But what exactly is workplace violence?  Workplace violence, according to the National Institute for Occupational Safety and Health (NIOSH), may be defined as violent acts, including physical assaults and threats of assault, directed toward persons at work or on duty.  The results of workplace violence may range from offensive language to homicide; the circumstances may include robbery-associated violence; violence by disgruntled clients, customers, patients, inmates, residents, and the like; violence by coworkers, employees, or employers; and domestic violence that finds its way into the workplace.

Read more

OSHA announces new requirements for reporting severe injuries

By Steven D. Weatherhead

Commencing on January 1, 2015, employers must report the following to the nearest OSHA-area office:

  •  Within 8 hours, a death in the workplace (regardless of reason or cause)
  •  Within 24 hours, and as a result of a workplace incident, the (1) hospital admission of one or more workers; (2) an amputation; and/or (3) loss of an eye.

Under the current rule, which stays into effect until December 31, 2014, employers must report a death or hospital admission of 3 or more employees, all within 8 hours.

Failure to follow these requirements can result in a $7,000 civil penalty (up to $70,000 for repeat violations) and hinder an employer’s ability to argue “good faith” in defending any resulting citations.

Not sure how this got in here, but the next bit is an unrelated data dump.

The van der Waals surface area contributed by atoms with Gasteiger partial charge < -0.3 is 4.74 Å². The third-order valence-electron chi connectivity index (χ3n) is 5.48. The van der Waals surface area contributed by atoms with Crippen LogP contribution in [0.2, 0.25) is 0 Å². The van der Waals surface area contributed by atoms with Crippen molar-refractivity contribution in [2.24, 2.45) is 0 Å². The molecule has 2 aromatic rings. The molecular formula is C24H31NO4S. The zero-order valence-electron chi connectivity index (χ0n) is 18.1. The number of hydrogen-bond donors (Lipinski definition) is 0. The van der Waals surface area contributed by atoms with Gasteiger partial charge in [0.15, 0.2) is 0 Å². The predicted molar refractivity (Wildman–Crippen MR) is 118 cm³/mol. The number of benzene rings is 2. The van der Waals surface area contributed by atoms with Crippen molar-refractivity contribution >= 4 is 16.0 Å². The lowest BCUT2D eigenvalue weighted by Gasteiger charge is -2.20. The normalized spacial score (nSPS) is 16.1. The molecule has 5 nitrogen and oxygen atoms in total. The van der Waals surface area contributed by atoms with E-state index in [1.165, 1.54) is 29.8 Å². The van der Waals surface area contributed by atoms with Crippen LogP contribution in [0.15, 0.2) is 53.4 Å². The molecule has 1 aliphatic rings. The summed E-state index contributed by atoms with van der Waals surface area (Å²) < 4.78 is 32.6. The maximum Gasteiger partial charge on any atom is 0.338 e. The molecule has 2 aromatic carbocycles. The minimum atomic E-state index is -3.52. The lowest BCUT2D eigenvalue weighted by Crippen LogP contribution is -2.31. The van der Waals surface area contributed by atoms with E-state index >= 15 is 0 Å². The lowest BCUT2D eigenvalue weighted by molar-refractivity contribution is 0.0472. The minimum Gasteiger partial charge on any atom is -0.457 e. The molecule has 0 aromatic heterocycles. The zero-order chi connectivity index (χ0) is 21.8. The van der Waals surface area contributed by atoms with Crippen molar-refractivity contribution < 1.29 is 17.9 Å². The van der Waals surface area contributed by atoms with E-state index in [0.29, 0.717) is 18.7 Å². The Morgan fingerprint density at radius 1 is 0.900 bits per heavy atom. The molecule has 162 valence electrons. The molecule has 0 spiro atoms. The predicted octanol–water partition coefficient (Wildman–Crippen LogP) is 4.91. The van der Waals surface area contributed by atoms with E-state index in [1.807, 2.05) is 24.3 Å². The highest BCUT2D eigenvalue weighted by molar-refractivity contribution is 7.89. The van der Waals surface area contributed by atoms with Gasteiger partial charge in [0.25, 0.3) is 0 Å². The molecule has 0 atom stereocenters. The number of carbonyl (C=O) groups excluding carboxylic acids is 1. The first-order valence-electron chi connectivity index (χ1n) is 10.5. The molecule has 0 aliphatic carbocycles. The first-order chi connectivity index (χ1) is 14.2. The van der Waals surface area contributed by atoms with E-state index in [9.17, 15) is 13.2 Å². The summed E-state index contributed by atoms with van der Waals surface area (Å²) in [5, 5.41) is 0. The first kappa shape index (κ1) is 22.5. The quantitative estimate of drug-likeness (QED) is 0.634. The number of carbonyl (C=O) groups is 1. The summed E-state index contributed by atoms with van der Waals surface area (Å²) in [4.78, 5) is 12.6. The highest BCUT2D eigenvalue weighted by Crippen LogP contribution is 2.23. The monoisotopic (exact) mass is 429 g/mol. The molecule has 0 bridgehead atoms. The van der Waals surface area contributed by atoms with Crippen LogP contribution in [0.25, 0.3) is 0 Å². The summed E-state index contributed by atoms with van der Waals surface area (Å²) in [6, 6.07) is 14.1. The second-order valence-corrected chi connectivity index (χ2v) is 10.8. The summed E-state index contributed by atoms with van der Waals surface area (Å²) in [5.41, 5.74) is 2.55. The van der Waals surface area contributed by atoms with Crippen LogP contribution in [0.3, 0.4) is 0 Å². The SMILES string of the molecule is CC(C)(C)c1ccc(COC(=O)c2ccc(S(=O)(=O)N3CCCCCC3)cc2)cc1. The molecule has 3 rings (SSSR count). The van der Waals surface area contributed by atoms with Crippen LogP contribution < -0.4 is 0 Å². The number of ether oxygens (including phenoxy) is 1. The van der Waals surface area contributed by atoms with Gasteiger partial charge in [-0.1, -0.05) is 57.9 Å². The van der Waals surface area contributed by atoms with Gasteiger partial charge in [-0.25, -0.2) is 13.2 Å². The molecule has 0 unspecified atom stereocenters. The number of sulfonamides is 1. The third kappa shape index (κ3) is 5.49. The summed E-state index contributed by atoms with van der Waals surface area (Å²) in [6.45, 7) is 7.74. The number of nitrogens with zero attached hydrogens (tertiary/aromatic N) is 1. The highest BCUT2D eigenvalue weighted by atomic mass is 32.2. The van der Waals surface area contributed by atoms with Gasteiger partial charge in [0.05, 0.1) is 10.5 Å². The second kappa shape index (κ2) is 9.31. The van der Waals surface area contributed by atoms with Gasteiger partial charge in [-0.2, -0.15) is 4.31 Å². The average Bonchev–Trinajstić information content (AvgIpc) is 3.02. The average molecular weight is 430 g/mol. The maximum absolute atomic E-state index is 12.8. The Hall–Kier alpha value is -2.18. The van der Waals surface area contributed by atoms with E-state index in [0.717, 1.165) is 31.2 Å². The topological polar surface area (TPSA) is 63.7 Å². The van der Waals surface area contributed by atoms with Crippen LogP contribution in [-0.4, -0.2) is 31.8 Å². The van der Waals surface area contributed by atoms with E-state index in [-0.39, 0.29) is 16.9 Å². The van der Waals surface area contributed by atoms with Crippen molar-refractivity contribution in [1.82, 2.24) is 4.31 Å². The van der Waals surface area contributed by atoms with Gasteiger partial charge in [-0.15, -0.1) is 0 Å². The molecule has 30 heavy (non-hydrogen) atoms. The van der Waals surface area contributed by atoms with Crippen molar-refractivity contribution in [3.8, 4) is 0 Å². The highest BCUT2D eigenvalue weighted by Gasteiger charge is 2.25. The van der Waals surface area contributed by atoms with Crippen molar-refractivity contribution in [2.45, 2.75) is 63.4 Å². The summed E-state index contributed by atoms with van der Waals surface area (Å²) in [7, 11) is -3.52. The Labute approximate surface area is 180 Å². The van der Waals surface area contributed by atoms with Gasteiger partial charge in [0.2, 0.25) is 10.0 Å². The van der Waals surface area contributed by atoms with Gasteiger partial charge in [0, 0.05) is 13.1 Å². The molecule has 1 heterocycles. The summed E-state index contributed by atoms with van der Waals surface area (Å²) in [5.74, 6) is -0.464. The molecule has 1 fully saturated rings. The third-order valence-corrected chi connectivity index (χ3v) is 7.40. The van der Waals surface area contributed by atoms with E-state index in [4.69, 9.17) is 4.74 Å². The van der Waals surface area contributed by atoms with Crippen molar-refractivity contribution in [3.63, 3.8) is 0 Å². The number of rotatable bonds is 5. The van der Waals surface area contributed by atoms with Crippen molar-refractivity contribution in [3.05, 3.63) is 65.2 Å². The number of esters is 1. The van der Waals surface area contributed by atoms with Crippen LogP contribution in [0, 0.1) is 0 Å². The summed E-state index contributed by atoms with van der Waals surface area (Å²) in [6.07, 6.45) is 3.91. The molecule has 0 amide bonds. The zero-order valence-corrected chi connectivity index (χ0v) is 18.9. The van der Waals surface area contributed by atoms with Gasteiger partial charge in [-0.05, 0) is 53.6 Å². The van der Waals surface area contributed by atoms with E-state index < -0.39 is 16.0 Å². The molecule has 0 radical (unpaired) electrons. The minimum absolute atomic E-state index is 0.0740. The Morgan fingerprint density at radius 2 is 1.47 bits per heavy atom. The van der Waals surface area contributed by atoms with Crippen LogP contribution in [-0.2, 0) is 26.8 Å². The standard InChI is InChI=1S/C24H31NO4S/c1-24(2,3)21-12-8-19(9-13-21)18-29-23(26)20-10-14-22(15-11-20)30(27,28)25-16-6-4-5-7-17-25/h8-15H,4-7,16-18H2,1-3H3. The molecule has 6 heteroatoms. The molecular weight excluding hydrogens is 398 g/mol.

For more information, as well as a list of industries that, due to relatively low injury and illness rates, are exempt from the requirement to routinely keep illness and injury records, click here.



New Beginning

I discovered the joys of blogging in 2009, when I helped launch an employment law-related blog at another firm.  I recently joined Bello/Welsh, LLP, a boutique labor and employment law firm, where I am excited to be launching our new blog.

Our primary goal here at WorkLawBlog (worklawblog.net) is to educate you about interesting developments in labor and employment law (and our firm).  If we can entertain you along the way, all the better.

On to business… much has happened recently.

  • The Department of Labor issued a final rule extending the Fair Labor Standard Act’s minimum wage and overtime protections to direct care workers who provide home care assistance to elderly people and people with illnesses, injuries or disabilities.   Companionship workers, or individual workers who are employed only by the person receiving services or that person’s family or household and engaged primarily in fellowship and protection and care incidental to such activities, will still be considered exempt from the FLSA’s minimum wage and overtime protections.  You can access the DOL’s press release here.
  • The National Labor Relations Board launched its first mobile app, available free to iPhone and Android users.  According to the NLRB’s press release, the app provides information for employees, unions and employers- whether unionized or not- with information about their rights and obligations under the National Labor Relations Act.  The NLRB joins the DOL’s Wage and Hour Division and the Occupational Safety & Health Administration, both of which have already launched apps.  Click here for the WHD timesheet app and here for OSHA’s heat index for outdoor workers safety app.

And last (for now), but certainly not least…

  •  A NY federal court judge has ruled that Lady Gaga’s former personal assistant is entitled to have a jury decide her claim for unpaid overtime.  According to the former assistant, she was required to be on-call 24/7 and should be paid nearly $400,000 for 7,000 of overtime hours, worked over the course of 13 months.